Banking Crisis

There Are Cracks In China's Banking System, Fitch Warns

Editorial Staff 20 November 2020

There Are Cracks In China's Banking System, Fitch Warns

One of the world's big three rating agencies says that about a third of large and medium-size banks could fail even a mild type of stress test. It suggests that although the country is deemed to have been relatively resilient amid the pandemic, all is not well.

A third of China’s large and medium-size banks would fail even a mild stress test set by the country’s central bank, Fitch Ratings has warned, suggesting that the world’s second-largest economy has fault-lines to worry about. 

The People’s Bank of China, the central bank, defines failing the stress test as core Tier 1 capital adequacy ratios dropping below 7.5 per cent, Tier 1 capital adequacy ratios falling below 8.5 per cent or total CAR falling below 10.5 per cent. As far as the economy is concerned, a “mild stress scenario” involves real gross domestic product growth slowing to 1.6 per cent this year before recovering to 7.8 per cent in 2021 and 5.9 per cent in 2022.

China’s economy has actually been one of the more resilient this year in the face of the COVID-19 pandemic, but there has been a nagging concern for some time about the health of its banking system. A few days ago, global investors were shocked when a planned $34.5 billion initial public offering of Ant Financial, the business affiliated with e-commerce giant Alibaba, was called off. Industry commentary suggests that policymakers are concerned about financial risks.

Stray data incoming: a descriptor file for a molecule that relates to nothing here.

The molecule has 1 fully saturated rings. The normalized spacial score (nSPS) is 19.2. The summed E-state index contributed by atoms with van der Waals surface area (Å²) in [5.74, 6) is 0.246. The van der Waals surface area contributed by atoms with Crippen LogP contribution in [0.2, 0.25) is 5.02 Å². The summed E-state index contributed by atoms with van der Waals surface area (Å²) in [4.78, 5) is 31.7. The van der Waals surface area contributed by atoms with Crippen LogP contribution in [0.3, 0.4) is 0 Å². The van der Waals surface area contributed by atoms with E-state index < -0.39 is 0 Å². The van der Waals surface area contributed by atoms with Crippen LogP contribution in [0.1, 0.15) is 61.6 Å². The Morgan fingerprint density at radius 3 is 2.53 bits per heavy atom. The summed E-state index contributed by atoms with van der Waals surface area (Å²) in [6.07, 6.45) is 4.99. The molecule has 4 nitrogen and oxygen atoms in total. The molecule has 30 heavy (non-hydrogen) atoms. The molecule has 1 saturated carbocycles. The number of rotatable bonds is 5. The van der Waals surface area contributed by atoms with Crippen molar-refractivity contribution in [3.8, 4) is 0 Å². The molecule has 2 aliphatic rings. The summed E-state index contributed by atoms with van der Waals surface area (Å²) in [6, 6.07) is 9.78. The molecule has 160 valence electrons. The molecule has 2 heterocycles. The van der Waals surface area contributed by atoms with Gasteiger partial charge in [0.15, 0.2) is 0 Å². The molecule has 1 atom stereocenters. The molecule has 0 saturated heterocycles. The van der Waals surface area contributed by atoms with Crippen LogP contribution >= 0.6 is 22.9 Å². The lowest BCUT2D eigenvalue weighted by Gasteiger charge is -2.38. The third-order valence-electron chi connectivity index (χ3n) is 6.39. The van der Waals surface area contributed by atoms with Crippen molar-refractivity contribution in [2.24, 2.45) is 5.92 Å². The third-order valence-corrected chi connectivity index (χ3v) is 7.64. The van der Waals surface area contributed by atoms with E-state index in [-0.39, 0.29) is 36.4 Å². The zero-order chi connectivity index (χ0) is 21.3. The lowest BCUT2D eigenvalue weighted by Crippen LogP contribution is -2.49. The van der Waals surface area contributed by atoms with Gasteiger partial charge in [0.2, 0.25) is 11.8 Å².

Fitch, one of the world’s “Big Three” rating agencies, said a recent PBoC report suggested that a third of the 30 large and medium-sized Chinese banks in a sample would fail stress tests. 

The agency said that it does not expect a sharp deterioration in banks’ reported non-performing loan ratios, due to aggressive NPL resolution and continued forbearance. This comes at the cost of banks having to put more money aside to deal with this problem.

Chinese banks raised about RMB500 billion annually in capital instruments over 2014 to 2018, but as regulators pushed banks to strengthen their capital base and broaden access channels, this jumped to RMB1.5 trillion in 2019. Capital issuance thus far in 2020 has reached around RMB1.2 trillion.

“We believe issuance of capital instruments may become more challenging for smaller banks,” Fitch said.

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